Questions surface on legality of Paylean

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SALEM, Ohio – Ohio Department of Agriculture officials continue to field phone calls from confused livestock exhibition sponsors after issuing a memo regarding the legality of Paylean, a feed supplement for hogs.

The memo, which proposes revisions to the state rule, reads, in part: “The Ohio Department of Agriculture is proposing revisions to rule 901-19-20 (E) of the Ohio Administrative Code to allow the use of ‘Paylean’ in show pigs in accordance with label directions approved by the United States Food and Drug Administration. Until any rule change is effective, the rule as provided is in applicable to prohibit the use of ‘Paylean’ in show pigs.”

The rule currently on the books states that “the exhibitor and the exhibition livestock will be disqualified from the exhibition at which the livestock tested positive for either a beta-agonist or an anabolic agent.”

Beta-agonist. Paylean is a trademark of Eli Lilly and Company’s Elanco Animal Health brand of ractopamine hydrochloride, a beta-agonist. The feed additive, available premixed in several show feeds or alone for use in on-farm feed mixing, claims to increase average daily gain, feed efficiency and lean yield percentage. It works by causing the hog’s metabolism to shift nutrients from fat to muscle growth.

Confusion. “The memo was poorly worded and was one great example of bureaucratic double-speak,” said Jan Solomon, Trumbull County fair board member and livestock club adviser.

“Is it applicable to prohibit feeding Paylean, is there a typo, or what exactly are they trying to say,” Solomon said.

“Yes, the drug is legal by FDA standards, but the Ohio rule clearly states that it’s not legal for use in food show animals,” she said. Technically, all exhibitors who fed the additive since its December 1999 approval have been breaking the state rule, she said.

Solomon said a boom in younger 4-H members taking a hog project for the first time in the county has left a lot of room for breeders to push their own agendas, many of which include feeding Paylean.

“The kids are being told there is nothing wrong with the product,” she said.

Up to interpretation. According to David Glauer, state veterinarian, “some people felt the rule precluded the use,” of Paylean, “but there is much room for interpretation” since the additive is federally approved.

Since the additive was approved by the FDA when licensed, its use is permissible if fed by label instructions, regardless of Ohio’s Livestock Reform Act, he said.

The proposed rule change is a move to rescind section 901-19-20, which is actually a duplicate of the disciplinary actions laid out in section 21, Glauer said.

The change doesn’t require legislative action, but is subject to review by the state Joint Committee on Agency Rule Review. A public hearing to gather producer and exhibitor insight is scheduled for April 23 at 9 a.m. at the Ohio Department of Agriculture headquarters in Reynoldsburg.

Glauer expects no difficulty in passing the revisions through the committee and intends to have the changes in effect prior to the 2002 show season.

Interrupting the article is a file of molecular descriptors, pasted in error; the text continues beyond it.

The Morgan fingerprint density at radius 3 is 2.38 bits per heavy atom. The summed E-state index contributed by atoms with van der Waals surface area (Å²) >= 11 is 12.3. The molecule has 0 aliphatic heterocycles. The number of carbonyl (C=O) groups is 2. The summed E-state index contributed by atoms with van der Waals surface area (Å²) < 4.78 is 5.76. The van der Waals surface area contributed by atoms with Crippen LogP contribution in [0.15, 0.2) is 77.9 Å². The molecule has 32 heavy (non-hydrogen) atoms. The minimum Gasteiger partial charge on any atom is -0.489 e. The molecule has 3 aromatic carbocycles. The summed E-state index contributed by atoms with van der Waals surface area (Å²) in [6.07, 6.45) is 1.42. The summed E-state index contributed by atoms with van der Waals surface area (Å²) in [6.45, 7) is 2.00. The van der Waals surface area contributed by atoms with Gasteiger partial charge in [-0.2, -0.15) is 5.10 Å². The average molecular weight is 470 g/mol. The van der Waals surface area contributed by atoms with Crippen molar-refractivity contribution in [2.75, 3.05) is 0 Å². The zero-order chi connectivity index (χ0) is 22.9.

Food safety. “If the director thinks that this particular additive affects food safety at any point, something will be done about it,” Glauer said, noting that there have been no indications of problems in pork as a result of Paylean’s use to date in the state.

However, there was scattered and “slight” confusion at hog shows across the state during the last show season as a result of the rule’s wording, he said.

“As we head into this show season, I see no reason for conflicts,” Glauer said.

By the label. Feeding Paylean is legal as long as label directions are followed accurately, Glauer said.

The label indicates it can be fed only from 150 pounds to 240 pounds live weight, and has no withdrawal time. Paylean is not for use in breeding animals and is not approved to be fed to any other species.

The additive should only be fed in rations with at least 16 percent crude protein, and dietary lysine concentrations and vitamin and mineral levels must also be increased. The label also indicates that ractopamine must be concentrated between 4.5 and 18 grams per ton.

The additive does not affect the meat quality factors of color, firmness and marbling in trials submitted to the FDA. Studies conducted by Elanco have indicated feeding Paylean does not cause an increase in the incidence of pale, soft and exudative or dark, firm and dry pork.

Research also shows an increase in loin eye area and a decrease in overall body fat when measured at the 10th rib. Meat from pigs fed Paylean does not need to be handled, prepared, or stored any differently than other pork.

Use caution. However, pigs fed a diet including the additive must be handled and transported more carefully.

The product label cautions that “pigs fed Paylean are at an increased risk for exhibiting the downer pig syndrome. Pig handling methods to reduce the incidence of downer pigs should be thoroughly evaluated prior to initiating use of Paylean.”

The additive produces a leaner, heavier muscled pig that is more susceptible to stresses associated with weather, transport, handling and show ring activities.

Since most project hogs are marketed at weights higher than 240 pounds, pulling them from a diet containing ractopamine puts the animal at risk of muscle atrophy, and animals begin to lose the benefits expressed by the use of the drug, research says.

“If this drug has the high possibility of creating all these problems, I don’t know why we’d let our kids feed it to their projects,” Solomon said.

“When packers keep getting hit in their pocketbooks, that’s going to kill the junior fair sale,” she said.

(You can contact Andrea Myers at 1-800-837-3419, ext. 22, or by e-mail at amyers@farmanddairy.com.)

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